17 March 2003 Monitoring thermal status of ecosystems with MODIS land-surface temperature and vegetation index products
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Abstract
The global land-surface temperature (LST) and normalized difference vegetation index (NDVI) products retrieved from Moderate Resolution Imaging Spectroradiometer (MODIS) data in 2001 were used in this study. The yearly peak values of NDVI data at 5km grids were used to define six NDVI peak zones from -0.2 to 1 in steps of 0.2, and the monthly NDVI values at each grid were sorted in decreasing order, resulting in 12 layers of NDVI images for each of the NDVI peak zones. The mean and standard deviation of daytime LSTs and day-night LST differences at the grids corresponding to the first layer of NDVI images characterize the thermal status of terrestrial ecosystems in the NDVI peak zones. For the ecosystems in the 0.8-1 NDVI peak zone, daytime LSTs distribute from 0-35 °C and day-night LST differences distribute from -2 to 22 °C. The daytime LSTs and day-night LST differences corresponding to the remaining layers of NDVI images show that the growth of vegetation is limited at low and high LSTs. LSTs and NDVI may be used to monitor photosynthetic activity and drought, as shown in their applications to a flood-irrigated grassland in California and an unirrigated grassland in Nevada.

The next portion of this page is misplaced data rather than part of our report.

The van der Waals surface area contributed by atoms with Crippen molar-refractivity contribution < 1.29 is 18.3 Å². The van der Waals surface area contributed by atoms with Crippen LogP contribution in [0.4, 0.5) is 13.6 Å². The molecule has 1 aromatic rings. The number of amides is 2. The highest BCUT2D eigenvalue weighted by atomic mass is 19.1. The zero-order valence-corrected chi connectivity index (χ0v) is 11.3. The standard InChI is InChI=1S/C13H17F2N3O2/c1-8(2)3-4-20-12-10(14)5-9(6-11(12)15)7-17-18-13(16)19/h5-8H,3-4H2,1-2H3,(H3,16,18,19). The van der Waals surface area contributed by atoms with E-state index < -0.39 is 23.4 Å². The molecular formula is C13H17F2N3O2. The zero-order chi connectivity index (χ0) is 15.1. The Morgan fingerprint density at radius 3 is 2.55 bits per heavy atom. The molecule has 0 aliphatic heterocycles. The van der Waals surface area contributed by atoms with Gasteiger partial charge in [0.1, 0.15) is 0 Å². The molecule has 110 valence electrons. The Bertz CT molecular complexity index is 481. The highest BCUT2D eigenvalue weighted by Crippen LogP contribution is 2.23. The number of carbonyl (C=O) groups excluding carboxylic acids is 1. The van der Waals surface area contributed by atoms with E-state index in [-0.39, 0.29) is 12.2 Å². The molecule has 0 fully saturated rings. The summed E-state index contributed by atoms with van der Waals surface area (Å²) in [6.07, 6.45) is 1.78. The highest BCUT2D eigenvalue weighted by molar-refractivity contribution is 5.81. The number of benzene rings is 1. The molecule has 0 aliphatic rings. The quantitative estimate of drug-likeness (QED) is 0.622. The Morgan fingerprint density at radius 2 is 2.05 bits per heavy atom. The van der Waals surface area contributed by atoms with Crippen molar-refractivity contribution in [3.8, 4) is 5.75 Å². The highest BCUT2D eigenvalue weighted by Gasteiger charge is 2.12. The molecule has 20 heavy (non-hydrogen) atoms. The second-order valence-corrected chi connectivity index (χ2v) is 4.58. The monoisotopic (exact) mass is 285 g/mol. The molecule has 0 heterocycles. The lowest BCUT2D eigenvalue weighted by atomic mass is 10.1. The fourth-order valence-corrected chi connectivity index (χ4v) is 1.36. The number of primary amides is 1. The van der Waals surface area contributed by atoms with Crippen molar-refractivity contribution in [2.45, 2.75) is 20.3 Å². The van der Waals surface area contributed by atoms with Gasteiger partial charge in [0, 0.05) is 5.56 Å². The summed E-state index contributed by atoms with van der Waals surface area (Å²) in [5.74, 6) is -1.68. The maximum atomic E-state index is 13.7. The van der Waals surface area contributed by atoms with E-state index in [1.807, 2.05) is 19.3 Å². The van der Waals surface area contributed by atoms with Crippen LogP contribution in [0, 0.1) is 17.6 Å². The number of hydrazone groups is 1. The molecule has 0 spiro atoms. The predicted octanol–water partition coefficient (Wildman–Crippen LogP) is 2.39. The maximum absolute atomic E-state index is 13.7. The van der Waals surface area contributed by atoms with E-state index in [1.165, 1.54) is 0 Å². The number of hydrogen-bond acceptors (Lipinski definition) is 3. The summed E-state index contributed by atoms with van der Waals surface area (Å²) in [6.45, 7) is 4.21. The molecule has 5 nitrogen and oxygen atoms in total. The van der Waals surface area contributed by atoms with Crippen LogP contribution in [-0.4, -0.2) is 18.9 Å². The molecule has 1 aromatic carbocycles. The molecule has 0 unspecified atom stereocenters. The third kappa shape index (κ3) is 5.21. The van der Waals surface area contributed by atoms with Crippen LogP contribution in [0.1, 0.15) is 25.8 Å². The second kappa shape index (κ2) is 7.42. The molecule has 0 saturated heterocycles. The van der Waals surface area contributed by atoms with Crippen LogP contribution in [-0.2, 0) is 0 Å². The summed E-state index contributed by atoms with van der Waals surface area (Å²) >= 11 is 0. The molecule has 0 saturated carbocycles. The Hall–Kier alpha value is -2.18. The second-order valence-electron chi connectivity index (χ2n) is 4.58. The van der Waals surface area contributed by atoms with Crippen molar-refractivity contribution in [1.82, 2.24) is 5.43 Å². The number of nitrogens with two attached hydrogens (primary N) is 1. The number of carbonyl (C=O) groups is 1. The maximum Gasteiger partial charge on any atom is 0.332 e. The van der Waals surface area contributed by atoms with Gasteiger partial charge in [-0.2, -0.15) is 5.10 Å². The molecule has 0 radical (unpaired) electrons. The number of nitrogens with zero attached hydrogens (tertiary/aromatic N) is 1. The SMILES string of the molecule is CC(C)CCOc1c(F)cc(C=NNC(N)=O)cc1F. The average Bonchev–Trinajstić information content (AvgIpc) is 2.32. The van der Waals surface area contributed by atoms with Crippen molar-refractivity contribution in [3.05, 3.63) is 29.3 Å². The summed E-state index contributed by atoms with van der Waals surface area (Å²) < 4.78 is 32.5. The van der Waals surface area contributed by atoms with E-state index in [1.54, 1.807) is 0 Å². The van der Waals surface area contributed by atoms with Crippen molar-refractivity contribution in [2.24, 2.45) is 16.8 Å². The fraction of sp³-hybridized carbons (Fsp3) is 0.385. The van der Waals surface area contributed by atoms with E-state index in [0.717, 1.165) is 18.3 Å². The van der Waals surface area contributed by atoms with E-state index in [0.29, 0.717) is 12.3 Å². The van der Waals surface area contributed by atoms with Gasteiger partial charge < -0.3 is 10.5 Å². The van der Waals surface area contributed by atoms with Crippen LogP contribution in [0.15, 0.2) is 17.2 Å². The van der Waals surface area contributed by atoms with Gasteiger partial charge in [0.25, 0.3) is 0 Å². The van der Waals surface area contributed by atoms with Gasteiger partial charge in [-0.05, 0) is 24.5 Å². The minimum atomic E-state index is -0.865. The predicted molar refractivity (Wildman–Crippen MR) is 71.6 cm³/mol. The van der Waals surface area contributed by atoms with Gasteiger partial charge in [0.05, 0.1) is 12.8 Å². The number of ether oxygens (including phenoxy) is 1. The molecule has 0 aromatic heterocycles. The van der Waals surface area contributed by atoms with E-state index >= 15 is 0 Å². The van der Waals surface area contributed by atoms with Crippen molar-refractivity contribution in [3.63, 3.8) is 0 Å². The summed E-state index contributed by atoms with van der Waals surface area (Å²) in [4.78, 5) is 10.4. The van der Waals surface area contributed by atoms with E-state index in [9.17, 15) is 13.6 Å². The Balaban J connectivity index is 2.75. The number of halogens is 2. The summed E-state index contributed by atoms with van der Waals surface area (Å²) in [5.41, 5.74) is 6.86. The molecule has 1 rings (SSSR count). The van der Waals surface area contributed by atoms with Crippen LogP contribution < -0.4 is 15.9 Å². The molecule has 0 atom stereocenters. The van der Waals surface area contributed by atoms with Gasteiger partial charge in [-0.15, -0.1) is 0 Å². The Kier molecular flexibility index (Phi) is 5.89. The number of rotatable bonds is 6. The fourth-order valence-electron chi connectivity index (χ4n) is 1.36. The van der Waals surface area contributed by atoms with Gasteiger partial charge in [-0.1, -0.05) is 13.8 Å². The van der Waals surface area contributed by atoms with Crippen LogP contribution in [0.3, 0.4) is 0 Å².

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Zhengming Wan, "Monitoring thermal status of ecosystems with MODIS land-surface temperature and vegetation index products", Proc. SPIE 4879, Remote Sensing for Agriculture, Ecosystems, and Hydrology IV, (17 March 2003); doi: 10.1117/12.462411; https://doi.org/10.1117/12.462411
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